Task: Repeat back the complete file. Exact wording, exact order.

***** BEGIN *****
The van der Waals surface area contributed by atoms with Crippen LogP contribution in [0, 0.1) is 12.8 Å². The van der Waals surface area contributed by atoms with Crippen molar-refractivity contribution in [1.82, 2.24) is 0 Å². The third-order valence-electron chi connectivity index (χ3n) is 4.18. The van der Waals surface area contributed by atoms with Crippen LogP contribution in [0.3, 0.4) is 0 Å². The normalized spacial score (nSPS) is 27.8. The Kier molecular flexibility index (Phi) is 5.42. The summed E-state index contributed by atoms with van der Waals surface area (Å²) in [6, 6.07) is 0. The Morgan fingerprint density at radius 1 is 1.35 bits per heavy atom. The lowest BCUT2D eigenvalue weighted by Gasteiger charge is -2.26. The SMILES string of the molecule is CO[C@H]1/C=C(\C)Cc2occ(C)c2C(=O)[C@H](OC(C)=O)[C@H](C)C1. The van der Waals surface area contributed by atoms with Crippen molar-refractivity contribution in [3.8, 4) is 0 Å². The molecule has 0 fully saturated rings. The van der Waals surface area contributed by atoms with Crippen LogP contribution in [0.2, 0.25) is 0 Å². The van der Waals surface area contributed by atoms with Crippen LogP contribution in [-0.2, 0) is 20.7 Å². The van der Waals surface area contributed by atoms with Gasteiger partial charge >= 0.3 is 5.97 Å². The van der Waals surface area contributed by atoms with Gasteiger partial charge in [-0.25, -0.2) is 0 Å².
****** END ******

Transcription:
The van der Waals surface area contributed by atoms with Crippen LogP contribution in [0, 0.1) is 12.8 Å². The van der Waals surface area contributed by atoms with Crippen molar-refractivity contribution in [1.82, 2.24) is 0 Å². The third-order valence-electron chi connectivity index (χ3n) is 4.18. The van der Waals surface area contributed by atoms with Crippen LogP contribution in [0.3, 0.4) is 0 Å². The normalized spacial score (nSPS) is 27.8. The Kier molecular flexibility index (Phi) is 5.42. The summed E-state index contributed by atoms with van der Waals surface area (Å²) in [6, 6.07) is 0. The Morgan fingerprint density at radius 1 is 1.35 bits per heavy atom. The lowest BCUT2D eigenvalue weighted by Gasteiger charge is -2.26. The SMILES string of the molecule is CO[C@H]1/C=C(\C)Cc2occ(C)c2C(=O)[C@H](OC(C)=O)[C@H](C)C1. The van der Waals surface area contributed by atoms with Crippen molar-refractivity contribution in [3.8, 4) is 0 Å². The molecule has 0 fully saturated rings. The van der Waals surface area contributed by atoms with Crippen LogP contribution in [0.2, 0.25) is 0 Å². The van der Waals surface area contributed by atoms with Crippen LogP contribution in [-0.2, 0) is 20.7 Å². The van der Waals surface area contributed by atoms with Gasteiger partial charge >= 0.3 is 5.97 Å². The van der Waals surface area contributed by atoms with Gasteiger partial charge in [-0.25, -0.2) is 0 Å².